Tuesday, September 1, 2009

College classes are starting and another cohort of students is arriving on campus. Some of them will pack on the so-called "freshman 15"—the extra pounds gained during college that can last a lifetime.

It’s been assumed this rapid weight gain is related to sitting in the all-you-can-eat cafeteria on campus having long philosophical conversations. Research from the University of Minnesota, School of Public Health indicates that heavy drinking is associated with weight gain during college years in complex ways.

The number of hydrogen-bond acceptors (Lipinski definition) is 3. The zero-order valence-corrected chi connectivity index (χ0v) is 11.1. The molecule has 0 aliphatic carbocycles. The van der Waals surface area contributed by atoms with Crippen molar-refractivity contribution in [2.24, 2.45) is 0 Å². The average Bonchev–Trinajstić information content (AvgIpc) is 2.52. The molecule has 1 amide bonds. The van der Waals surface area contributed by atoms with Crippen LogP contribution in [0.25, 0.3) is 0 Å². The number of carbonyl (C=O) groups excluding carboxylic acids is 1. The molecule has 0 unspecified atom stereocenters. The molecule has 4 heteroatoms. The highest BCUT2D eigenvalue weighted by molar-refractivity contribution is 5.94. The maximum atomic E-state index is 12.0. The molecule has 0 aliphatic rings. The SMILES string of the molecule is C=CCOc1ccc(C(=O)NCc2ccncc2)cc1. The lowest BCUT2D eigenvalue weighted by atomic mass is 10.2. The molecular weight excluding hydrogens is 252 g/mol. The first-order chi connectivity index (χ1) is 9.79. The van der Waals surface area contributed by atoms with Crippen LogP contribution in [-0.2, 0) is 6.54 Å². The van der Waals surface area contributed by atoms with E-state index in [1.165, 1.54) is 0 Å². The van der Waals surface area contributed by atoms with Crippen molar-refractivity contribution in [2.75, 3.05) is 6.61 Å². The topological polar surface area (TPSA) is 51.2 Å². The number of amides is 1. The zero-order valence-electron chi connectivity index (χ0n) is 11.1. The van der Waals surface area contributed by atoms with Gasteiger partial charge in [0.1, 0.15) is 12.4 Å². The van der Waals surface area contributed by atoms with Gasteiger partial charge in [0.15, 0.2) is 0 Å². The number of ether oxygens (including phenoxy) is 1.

Among 3206 Minnesota college students, binge drinking was associated with a 7 to 32% increase in a wide variety of unhealthy eating behaviors--infrequent breakfast consumption, eating few fruit and vegetables, high fast food consumption, unhealthy weight control behaviors, and some sedentary behavior. These associations held throughout the college years. 

The study authors wonder if health messages are inadvertently competing with each other. Perhaps healthy eating messages do not fully account for ways a campus drinking context influences eating and, on the flip side, that the adage to never drink on an empty stomach may subtly contribute to weight gain. Now that’s food (and drink) for thought.

Susan Maloney
Managing Senior Fellow
& Senior Program Officer


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